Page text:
But don’t ignore the impact of Social Justice Warriorism (Ja-Wennie-ism). When Christian pop/rock stars such as John Cooper, the lead singer for “Skillet,” says that “I think we’re seeing a civil war in the American church over social justice,” a trend he saw developing in 2012, then perhaps we need to pay attention to what’s happening in our churches.

Christian rock star says critical theory, woke ideology is sparking a ‘civil war’ among Christians in the US

Cooper said secular terms such as “social justice” began to seep their way into the Christian language because the Church took on a timid posture about social-justice issues. Cooper cited a recent Christian bestselling book by a black “Christian” woman and professor of theology, Chanequa Walker-Barnes, A Rhythm of Prayer. Her book includes a prayer saying, “God, please help me to hate White people.” He also pointed out that the recent fatal shooting of a 16-year-old who was caught on camera charging an unarmed teen with a knife was viewed by “my woke pastor’s friends [who] also think it’s systemic racism.” Cooper, wise beyond his years, said “there is no such thing as unity outside of the truth. . . It’s make-believe, it’s pretend . . . .” Or, to use the terminology from a previous age, it’s satanic.

The United Methodist Church just appointed its first transgender deacon.  Does this attract or repel “seekers” from the church?

Ask the mainstay of all Protestant denominations, the Southern Baptist Church, which has suffered a historic one-year decline in membership of more than 400,000. Baptisms declined as well.

Analysts such as Scott McConnell of LifeWay Research, who pinned the decline on the China Virus… “The last year Southern Baptists saw this few people follow Christ for the first time,” he noted, “was 1918 and 1919 when the influenza pandemic was sweeping the world.” There was one major difference between 1919 and now; however: churches did not voluntarily shut their doors in 1919. McConnell also noted the increased secularization among Americans—which hasn’t been helped by churches’ weak attempts to “blend in” to the landscape. For example, one Southern Baptist church in Centerville, Ohio, dropped “Southern Baptist” from its name altogether, calling itself a “community” church.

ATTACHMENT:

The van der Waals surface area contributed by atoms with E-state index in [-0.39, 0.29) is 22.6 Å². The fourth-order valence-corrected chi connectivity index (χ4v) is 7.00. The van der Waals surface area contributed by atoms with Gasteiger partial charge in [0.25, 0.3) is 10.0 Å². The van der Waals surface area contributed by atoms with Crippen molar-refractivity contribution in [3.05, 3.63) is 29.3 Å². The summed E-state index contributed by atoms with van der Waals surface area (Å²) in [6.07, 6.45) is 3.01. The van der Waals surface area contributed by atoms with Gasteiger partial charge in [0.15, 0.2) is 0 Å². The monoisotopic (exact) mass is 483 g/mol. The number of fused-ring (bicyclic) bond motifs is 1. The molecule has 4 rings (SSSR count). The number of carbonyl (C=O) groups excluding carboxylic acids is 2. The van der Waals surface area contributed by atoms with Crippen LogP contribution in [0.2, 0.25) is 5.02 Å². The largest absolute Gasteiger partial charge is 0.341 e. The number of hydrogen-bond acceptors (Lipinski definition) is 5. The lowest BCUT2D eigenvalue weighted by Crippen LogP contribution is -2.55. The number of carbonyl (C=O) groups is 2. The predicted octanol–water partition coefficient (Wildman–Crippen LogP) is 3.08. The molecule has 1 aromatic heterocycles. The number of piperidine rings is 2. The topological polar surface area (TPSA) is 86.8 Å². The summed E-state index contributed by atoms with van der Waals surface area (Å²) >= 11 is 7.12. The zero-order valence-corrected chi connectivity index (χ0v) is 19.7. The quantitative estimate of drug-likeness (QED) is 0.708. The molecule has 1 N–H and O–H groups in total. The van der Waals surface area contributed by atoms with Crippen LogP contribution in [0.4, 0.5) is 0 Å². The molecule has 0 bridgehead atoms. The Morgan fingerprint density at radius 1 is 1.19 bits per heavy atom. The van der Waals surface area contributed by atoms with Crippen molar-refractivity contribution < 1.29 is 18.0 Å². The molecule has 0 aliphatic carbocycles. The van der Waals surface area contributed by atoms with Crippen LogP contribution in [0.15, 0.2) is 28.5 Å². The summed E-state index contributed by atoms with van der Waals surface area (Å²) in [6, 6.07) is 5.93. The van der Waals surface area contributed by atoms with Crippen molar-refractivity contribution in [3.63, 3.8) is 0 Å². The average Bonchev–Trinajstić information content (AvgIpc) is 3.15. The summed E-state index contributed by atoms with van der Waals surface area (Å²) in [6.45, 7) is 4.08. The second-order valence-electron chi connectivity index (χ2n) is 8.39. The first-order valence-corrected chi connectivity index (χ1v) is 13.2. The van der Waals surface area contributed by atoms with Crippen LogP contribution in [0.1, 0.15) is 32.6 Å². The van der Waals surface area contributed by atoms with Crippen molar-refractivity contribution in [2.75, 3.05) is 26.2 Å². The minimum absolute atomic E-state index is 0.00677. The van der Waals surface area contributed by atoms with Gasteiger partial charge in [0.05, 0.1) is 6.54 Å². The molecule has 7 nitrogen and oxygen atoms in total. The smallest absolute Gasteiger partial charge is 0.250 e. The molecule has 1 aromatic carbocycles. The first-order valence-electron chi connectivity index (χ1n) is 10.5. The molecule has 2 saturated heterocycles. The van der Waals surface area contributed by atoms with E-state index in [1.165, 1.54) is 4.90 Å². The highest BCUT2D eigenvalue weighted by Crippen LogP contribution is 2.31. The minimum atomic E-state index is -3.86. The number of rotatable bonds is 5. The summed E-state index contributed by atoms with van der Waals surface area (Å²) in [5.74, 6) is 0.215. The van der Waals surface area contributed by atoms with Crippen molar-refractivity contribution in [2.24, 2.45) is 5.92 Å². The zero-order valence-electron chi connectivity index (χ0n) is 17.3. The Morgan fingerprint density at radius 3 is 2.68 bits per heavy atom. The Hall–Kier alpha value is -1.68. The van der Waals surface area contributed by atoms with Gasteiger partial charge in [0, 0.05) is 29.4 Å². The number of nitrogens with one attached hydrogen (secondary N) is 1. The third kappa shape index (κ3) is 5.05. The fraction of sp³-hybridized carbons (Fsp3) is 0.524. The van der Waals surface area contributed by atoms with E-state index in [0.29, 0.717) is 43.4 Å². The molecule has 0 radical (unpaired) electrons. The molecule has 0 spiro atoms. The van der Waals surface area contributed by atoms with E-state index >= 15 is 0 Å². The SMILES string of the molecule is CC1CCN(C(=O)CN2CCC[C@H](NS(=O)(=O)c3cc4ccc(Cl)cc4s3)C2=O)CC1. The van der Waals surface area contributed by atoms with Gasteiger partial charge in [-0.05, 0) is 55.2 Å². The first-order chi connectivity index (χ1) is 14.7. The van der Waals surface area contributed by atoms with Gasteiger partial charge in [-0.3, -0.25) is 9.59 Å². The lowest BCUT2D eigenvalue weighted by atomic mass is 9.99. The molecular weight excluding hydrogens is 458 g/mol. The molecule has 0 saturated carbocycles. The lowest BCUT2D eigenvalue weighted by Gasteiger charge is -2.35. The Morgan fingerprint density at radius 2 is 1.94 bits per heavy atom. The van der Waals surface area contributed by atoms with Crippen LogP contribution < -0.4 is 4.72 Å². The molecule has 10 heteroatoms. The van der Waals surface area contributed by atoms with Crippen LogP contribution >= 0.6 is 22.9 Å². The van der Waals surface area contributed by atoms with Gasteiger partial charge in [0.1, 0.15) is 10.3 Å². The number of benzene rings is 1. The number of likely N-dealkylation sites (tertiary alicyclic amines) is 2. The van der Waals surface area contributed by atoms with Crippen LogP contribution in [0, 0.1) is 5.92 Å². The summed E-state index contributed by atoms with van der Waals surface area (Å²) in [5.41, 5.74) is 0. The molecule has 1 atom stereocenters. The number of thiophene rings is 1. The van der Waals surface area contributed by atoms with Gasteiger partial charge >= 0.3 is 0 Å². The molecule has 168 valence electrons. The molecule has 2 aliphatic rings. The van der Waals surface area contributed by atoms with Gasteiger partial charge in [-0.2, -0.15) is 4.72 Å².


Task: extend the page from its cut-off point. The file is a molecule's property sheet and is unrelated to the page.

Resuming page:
Beth Moore Leaves the Southern Baptist Convention.

Just how deep is the Ja-Weenie-ism? The Southern Baptist Convention has proposed “Resolution 9″ which defines Critical Race Theory as “a set of analytical tools that explain how race has and continues to function in society” and holds that it can “aid in evaluating a variety of human experiences.” One assumes it refers to such human experiences as race hate, murder, and seeking forgiveness for being white. Baptist doctrine prompted Living Proof Ministries head, Beth Moore, into leaving the SBC, claiming, “I don’t identify with some of the things in our heritage that haven’t remained in the past.”

No church is immune. In the 1990s, I worked with a powerful, mostly black megachurch in Los Angeles. It was definitely growing, with one of the largest indoor gathering places in America. But the otherwise erstwhile pastor dove into racism, substantially blaming whites and endorsing reparations. One-third of the mostly black congregation left—that was how repugnant the notion of racial division was even then. Since then, the church has significantly withered.

The point at which the church—and its pastors—draw a line and say “no more” is still somewhere in the distance, if at all. The MacArthurs and Pawlowski’s are apparently vastly outnumbered today by a larger group of ministers ready to bend the knee to Black Lives Matter and the CDC’s latest restrictions, but not to the Lord.